If you see a number displayed after the Failed transfers label, that means that there are that many of your files that have not been transferred. You can place them back in the queue by selecting that tab, right-clicking on a file name for Windows or click and pressing the command key for Mac OS X and selecting the option Reset and requeue all.

If all your files are successfully transferred, you’re done. Your selected files and folders are now on your server.

Bulk Uploading Media Files with FTP

Transferring your files and folders seems easy enough, but things get a little bit tricky if you try and transfer files to your wp-content/uploads/ folder. You may notice that any files you transfer there via FTP don’t show up in your media folder. What gives?

Unfortunately, when you transfer files this way, the media library doesn’t register your files. WordPress just doesn’t recognize files that aren’t uploaded from the dashboard through the media library or through the Add Media button when creating a post or page.

Fortunately, there is a quick and easy solution and that’s to use the Add from Server plugin. It’s updated regularly and works on both single and Multisite installations. For networks, this plugin can be network activated. In either case, this plugin can be accessed through Media > Add from Server in the dashboard.

Once you have added your files to the uploads folder, click on that directory from the list to access a list of the unregistered files you uploaded. This plugin also lets you register files that you have uploaded to any folder in your WordPress install which is a bonus.

The main page of the Add from Server plugin.
Click on the directory in the list to find the files you uploaded via FTP.

You can also click one of the Quick Jump links toward the top of the page to access common folders a lot faster.

Once you find your files, check the boxes for all the ones you want to register or check the box next to File to select all of them, then click the Import button at the bottom of the list.

The "File" checkbox has been clicked and the Import button is highlighted.
Click the files you want to add then import in a couple clicks.

It may take a while for the images or files to be processed, especially if you selected many images so don’t be alarmed and grab a quick break. You should come back to being greeted with a success message.

Now you can check out your media library. Your images should be listed and ready for you to use.

Keeping Your Connection Safe

I would be remiss if I didn’t mention how to keep your server and your site when using FTP because there are some risks that can, fortunately, be avoided.

If you don’t have an SSL certificate installed on your server which means you’re using FTP instead of FTPS, it’s much less secure to say the least and your connection could be hijacked by hackers. Your files and all the information stored on your site and server including usernames, passwords, email addresses and all other personal information is at risk and could be stolen.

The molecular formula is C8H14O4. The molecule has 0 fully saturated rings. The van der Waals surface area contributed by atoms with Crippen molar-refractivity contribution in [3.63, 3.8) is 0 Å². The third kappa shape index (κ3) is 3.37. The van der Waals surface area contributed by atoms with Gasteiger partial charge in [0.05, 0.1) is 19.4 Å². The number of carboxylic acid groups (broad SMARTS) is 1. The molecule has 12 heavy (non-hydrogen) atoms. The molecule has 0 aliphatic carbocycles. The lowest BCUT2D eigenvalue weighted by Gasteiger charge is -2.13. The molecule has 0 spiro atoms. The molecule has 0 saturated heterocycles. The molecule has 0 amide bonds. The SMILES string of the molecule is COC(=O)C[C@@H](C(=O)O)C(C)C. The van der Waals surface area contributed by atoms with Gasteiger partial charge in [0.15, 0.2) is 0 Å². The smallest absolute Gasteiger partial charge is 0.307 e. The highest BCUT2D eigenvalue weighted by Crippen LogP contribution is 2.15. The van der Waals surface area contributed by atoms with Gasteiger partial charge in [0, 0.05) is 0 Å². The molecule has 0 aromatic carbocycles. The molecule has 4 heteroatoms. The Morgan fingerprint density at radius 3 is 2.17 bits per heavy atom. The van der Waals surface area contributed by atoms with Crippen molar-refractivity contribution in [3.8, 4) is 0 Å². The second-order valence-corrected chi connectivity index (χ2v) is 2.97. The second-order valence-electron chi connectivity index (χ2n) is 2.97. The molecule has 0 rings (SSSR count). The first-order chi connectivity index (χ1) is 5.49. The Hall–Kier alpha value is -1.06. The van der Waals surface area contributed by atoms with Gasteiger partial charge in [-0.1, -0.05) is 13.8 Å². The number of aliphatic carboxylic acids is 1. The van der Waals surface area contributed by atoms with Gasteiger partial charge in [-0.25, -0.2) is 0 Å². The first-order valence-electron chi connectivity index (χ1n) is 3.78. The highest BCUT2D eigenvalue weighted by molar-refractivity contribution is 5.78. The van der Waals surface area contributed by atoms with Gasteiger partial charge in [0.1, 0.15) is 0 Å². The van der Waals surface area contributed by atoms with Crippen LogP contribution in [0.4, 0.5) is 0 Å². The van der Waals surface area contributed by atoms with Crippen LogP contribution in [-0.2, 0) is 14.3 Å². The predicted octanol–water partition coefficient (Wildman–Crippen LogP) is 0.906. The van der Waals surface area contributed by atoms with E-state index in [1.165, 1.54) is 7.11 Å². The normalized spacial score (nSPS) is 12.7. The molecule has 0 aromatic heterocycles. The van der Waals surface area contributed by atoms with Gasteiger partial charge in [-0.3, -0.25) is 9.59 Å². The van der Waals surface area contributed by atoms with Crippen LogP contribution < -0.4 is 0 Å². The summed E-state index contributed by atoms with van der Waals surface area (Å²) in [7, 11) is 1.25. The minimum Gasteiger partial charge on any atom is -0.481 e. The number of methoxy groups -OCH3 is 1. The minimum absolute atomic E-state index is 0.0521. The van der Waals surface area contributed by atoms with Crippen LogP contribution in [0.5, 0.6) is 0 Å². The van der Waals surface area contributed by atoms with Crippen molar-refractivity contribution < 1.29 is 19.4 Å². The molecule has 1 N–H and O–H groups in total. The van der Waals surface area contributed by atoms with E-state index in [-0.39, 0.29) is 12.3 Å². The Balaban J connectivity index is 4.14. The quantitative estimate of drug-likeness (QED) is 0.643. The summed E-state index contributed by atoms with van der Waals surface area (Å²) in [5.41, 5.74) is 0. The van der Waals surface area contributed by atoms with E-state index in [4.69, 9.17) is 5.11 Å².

If you’re using shared hosting, your site is most likely protected since your hosting provider is responsible for your server’s security, but if you have a VPS or dedicated server, you are solely responsible for your site and server’s security. If you have your own server and you haven’t installed an SSL certificate, your site and server is at risk every time you use FTP.

While having an SSL certificate isn’t the only security measure you should take, it definitely is an important step I recommend you take. If you would like to peruse some more details on SSL certificates and how to purchase and install one, check out one of or other posts called How to Use SSL and HTTPS with WordPress.

It’s also important to delete the FTP account you created when you’re done uploading or downloading files since this information can also be vulnerable. Hackers could potentially get a hold of this information and upload or download files at their leisure.

Some hosting companies automatically delete FTP accounts after a certain period of time, but if this isn’t a service available to you, then don’t forget to manually delete the account when you’re done.

To do this in cPanel, go to Files > FTP Accounts and click the Delete link next to your listed login information.

The delete link is highlighted and listed beside an FTP account.
Don’t forget to delete your FTP account when you’re done.

Next, select either the Delete Account button to delete your FTP account and keep the files in that directory or click the Delete Account and Files button to trash your account and files.

Keep in mind that if your FTP account is attached to a main folder such as the root of your site, all files in that directory are deleted if you choose to delete your account and files. In such as case, this means you could delete all your site’s files so when in doubt, just click the Delete Account button.

When you want to transfer some files again, just create a new account, then delete it again when you’re done.

Wrapping Up

Now you’re all set and ready to start using FTP and FTPS to make transferring files to your WordPress site a piece of cake. You can even register uploaded files that normally wouldn’t be included in the media library.

Transferring some files is one thing, but transferring an entire site can be a bit tricky so if you need to migrate your site check out a couple of our other posts: Migrating WordPress (And Multisite!) to a New Server and Moving Multisite to a New Domain (Without Errors!).

Do you often transfer files via FTP or FTPS? What method or client is your favorite? Do you use any other plugins or FTP client to assist you in transferring files? Share your experience in the comments below.